Approximately a century ago Teddy Roosevelt said that to leave Hawaii in the hands of Chinese laborers would be a crime against the white race. One Roosevelt’s Day of Infamy followed an earlier day of infamy when a talented, good-looking, intelligent and spectacularly aggressive white population took the islands from the “natives.”
Well, nothing that remarkable there: It is the story of every large political entity. They inevitable have ethnic dimensions. Cowboys and Indians. One guy wins, the other guy gets killed or moved on to a reservation. True here, true everywhere. The first structure of Americans moving west was a fort. The first structure of the Russians moving east toward the Pacific, across an unfathomably large land mass, was a fort. Studies have been done analyzing the ancient history of China through studies of baskets and cooking utensils. One sees a population with distinctive crafts expanding at the expense of other populations. Africa, which is inevitably portrayed as a population that was victimized, reflects a successful displacement of various groups, by a population that looks like it could play in the NBA. Everywhere, inevitably, that first important structure is a fort.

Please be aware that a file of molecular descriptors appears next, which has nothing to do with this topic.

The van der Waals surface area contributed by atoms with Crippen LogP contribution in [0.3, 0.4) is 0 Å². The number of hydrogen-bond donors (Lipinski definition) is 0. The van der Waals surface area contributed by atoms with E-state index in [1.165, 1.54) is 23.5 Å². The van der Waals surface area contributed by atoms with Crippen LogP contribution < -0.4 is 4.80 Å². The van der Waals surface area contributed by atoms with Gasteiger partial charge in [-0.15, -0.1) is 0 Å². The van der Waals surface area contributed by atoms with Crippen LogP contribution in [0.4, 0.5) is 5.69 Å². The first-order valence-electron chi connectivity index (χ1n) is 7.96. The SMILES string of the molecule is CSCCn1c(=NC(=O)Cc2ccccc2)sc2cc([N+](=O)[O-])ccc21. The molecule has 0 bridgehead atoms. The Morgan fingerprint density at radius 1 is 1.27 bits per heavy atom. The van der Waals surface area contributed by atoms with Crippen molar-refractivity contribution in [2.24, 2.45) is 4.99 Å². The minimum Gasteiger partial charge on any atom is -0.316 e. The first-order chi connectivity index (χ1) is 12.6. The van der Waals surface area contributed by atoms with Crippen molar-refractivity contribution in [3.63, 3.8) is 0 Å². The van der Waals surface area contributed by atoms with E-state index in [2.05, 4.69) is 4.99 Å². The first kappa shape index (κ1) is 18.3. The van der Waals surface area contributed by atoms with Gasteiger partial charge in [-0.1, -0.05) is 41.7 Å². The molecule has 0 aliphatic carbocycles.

The melody from Republican candidates has a certain consistency: They see the great qualities that make America as successful as it is, but they do not see the fort. It is a perspective that the British might have had. England turned into Great Britain when a big, smart, tough talented population devoured Wales, devoured Ireland, devoured Scotland. One guy wins, one guy loses.
Understand this: That if the central message of this blog is right, and nuclear weapons should best be seen as an IQ test; Republican investment in American exceptionalism has the potential to become spectacularly dangerous for all those future Republicans for generations untold.
In previous generations white people who spoke English could interfere with other peoples’ forts without risk to the white homeland. That is no longer possible.
There are encouraging signs: Congressmen Paul, Pat Buchanan and those Republican legislators who are expressing reservations about another adventure in Libya, deserve praise. But, without the IQ argument, they will never see the large scale attitudinal change that will be forced by the nuclear terror that is on its way.